Directed by: Sarah Kolb

About The Project

Not all of the women of the mythological West slip easily into the princess fantasy of Pocahontas or the unnamed martyr “Pioneer Woman” label so often prescribed them. In Filmmaker Sarah Brennan Kolb’s genre-busting documentary, three women of the “New West” reshape the Western Canon with their stories. Crosscutting cinema verite techniques with archival material from the 1930s and ‘40’s B-movie Westerns as well as academic commentary from famed-author Joyce Gibson Roach, Kolb questions, “Who has the authority to claim the (often) oppressive traditions when only those who have been oppressed are left to carry them on?”

About The Director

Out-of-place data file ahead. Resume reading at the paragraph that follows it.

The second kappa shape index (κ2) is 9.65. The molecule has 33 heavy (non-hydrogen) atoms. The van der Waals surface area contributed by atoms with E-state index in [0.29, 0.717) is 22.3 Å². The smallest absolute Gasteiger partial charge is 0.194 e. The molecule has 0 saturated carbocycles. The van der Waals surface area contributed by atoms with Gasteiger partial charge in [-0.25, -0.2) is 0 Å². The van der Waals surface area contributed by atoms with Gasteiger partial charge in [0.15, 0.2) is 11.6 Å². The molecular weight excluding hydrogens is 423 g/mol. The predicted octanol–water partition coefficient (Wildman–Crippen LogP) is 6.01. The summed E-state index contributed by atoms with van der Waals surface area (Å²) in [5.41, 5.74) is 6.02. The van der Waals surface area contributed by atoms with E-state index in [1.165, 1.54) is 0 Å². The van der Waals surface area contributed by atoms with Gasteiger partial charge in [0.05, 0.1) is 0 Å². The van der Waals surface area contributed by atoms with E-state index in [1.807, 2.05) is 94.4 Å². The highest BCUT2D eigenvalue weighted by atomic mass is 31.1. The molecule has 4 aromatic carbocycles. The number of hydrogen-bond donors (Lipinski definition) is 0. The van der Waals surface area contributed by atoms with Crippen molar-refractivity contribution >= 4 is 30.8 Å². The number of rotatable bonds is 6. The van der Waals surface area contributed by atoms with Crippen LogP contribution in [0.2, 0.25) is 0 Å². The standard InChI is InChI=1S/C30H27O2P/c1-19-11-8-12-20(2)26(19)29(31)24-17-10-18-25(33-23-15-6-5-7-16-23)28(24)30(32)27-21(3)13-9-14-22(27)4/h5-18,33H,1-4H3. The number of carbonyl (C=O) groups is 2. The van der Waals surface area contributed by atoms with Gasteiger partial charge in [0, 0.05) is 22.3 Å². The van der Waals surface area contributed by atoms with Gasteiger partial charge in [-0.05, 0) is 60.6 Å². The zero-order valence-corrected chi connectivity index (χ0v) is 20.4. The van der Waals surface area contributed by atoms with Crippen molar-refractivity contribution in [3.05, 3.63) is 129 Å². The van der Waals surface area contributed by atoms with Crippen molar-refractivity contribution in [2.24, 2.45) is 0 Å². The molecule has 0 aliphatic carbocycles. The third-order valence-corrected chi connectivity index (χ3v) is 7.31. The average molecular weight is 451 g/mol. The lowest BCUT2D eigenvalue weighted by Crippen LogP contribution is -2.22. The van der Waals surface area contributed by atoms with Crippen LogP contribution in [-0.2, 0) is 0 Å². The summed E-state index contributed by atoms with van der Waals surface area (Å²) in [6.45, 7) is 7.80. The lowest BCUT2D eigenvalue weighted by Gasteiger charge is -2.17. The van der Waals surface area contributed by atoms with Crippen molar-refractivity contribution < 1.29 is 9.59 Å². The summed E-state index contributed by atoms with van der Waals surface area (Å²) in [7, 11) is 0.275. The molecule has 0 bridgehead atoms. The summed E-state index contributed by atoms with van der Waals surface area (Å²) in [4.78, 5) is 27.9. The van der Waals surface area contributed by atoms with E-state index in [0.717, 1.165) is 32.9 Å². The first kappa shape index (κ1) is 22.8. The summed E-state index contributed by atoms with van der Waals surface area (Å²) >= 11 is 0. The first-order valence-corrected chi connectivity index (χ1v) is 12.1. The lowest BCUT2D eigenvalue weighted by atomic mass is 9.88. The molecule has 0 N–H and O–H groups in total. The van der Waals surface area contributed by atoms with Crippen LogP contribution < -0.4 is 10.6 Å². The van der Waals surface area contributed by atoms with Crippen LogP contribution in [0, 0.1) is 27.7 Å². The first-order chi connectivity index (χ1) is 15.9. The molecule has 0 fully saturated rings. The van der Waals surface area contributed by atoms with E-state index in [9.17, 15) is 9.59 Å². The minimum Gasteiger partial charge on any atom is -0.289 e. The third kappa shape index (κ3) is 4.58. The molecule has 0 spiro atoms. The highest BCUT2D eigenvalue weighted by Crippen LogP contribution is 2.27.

Sarah Brennan Kolb – A New York commercial producer by day, Sarah Brennan Kolb returned to her native Texas for a working hiatus as a ranch hand on a cow-calf operation. It was there she began to explore the “modern” West – one in which the “male cowboy mythology” was quickly disappearing and being replaced by a new gritty, honest, and some would say subversive, female story. The jarring transitions between generations as the men disappeared and the women stayed standing in this hyper-masculine and desolate place inspired Kolb to dig deeper into the crushing weight of legacy and tradition. “Rural Texas is as much a character as these three women who are redefining the patriarchal power dynamic, not by choice but by necessity,” said Kolb. “This fiery, bloody, dirty, and yes, violent part of the female story is rooted in the natural world in Texas. Telling this story now, I hope, puts a face to the survivors and lays rest the vanishing patriarchal bogeyman.”

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